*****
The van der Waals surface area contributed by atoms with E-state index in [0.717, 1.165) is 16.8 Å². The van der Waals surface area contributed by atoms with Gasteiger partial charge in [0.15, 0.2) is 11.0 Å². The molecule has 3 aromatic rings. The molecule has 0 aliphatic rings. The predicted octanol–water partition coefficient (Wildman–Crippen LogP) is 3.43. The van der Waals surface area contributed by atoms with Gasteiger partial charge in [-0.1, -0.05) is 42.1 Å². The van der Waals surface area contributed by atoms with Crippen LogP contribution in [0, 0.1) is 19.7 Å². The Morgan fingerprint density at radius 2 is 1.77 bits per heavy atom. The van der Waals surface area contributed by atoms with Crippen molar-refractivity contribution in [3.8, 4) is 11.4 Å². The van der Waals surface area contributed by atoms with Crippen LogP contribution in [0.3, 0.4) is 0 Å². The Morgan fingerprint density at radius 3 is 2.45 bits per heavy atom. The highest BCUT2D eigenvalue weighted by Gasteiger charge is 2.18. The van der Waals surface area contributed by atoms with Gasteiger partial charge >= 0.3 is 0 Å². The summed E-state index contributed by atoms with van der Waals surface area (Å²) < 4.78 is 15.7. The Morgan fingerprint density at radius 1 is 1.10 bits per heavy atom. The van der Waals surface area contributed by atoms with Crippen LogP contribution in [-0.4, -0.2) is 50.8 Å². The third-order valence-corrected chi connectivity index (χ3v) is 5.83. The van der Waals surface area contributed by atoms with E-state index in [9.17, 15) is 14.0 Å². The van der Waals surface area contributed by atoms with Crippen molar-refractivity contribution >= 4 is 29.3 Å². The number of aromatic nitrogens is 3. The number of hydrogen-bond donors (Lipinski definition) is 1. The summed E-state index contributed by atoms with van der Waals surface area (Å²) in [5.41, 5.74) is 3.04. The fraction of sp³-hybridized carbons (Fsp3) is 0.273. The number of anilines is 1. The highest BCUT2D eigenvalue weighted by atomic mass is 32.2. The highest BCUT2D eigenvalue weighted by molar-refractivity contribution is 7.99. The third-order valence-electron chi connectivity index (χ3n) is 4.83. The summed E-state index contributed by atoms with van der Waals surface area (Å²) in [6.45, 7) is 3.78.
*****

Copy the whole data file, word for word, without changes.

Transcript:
The van der Waals surface area contributed by atoms with E-state index in [0.717, 1.165) is 16.8 Å². The van der Waals surface area contributed by atoms with Gasteiger partial charge in [0.15, 0.2) is 11.0 Å². The molecule has 3 aromatic rings. The molecule has 0 aliphatic rings. The predicted octanol–water partition coefficient (Wildman–Crippen LogP) is 3.43. The van der Waals surface area contributed by atoms with Gasteiger partial charge in [-0.1, -0.05) is 42.1 Å². The van der Waals surface area contributed by atoms with Crippen LogP contribution in [0, 0.1) is 19.7 Å². The Morgan fingerprint density at radius 2 is 1.77 bits per heavy atom. The van der Waals surface area contributed by atoms with Crippen molar-refractivity contribution in [3.8, 4) is 11.4 Å². The van der Waals surface area contributed by atoms with Crippen LogP contribution in [0.3, 0.4) is 0 Å². The Morgan fingerprint density at radius 3 is 2.45 bits per heavy atom. The highest BCUT2D eigenvalue weighted by Gasteiger charge is 2.18. The van der Waals surface area contributed by atoms with Gasteiger partial charge >= 0.3 is 0 Å². The summed E-state index contributed by atoms with van der Waals surface area (Å²) < 4.78 is 15.7. The Morgan fingerprint density at radius 1 is 1.10 bits per heavy atom. The van der Waals surface area contributed by atoms with Crippen LogP contribution in [-0.4, -0.2) is 50.8 Å². The third-order valence-corrected chi connectivity index (χ3v) is 5.83. The van der Waals surface area contributed by atoms with E-state index in [9.17, 15) is 14.0 Å². The van der Waals surface area contributed by atoms with Crippen molar-refractivity contribution >= 4 is 29.3 Å². The number of aromatic nitrogens is 3. The number of hydrogen-bond donors (Lipinski definition) is 1. The summed E-state index contributed by atoms with van der Waals surface area (Å²) in [5.41, 5.74) is 3.04. The fraction of sp³-hybridized carbons (Fsp3) is 0.273. The number of anilines is 1. The highest BCUT2D eigenvalue weighted by atomic mass is 32.2. The highest BCUT2D eigenvalue weighted by molar-refractivity contribution is 7.99. The third-order valence-electron chi connectivity index (χ3n) is 4.83. The summed E-state index contributed by atoms with van der Waals surface area (Å²) in [6.45, 7) is 3.78.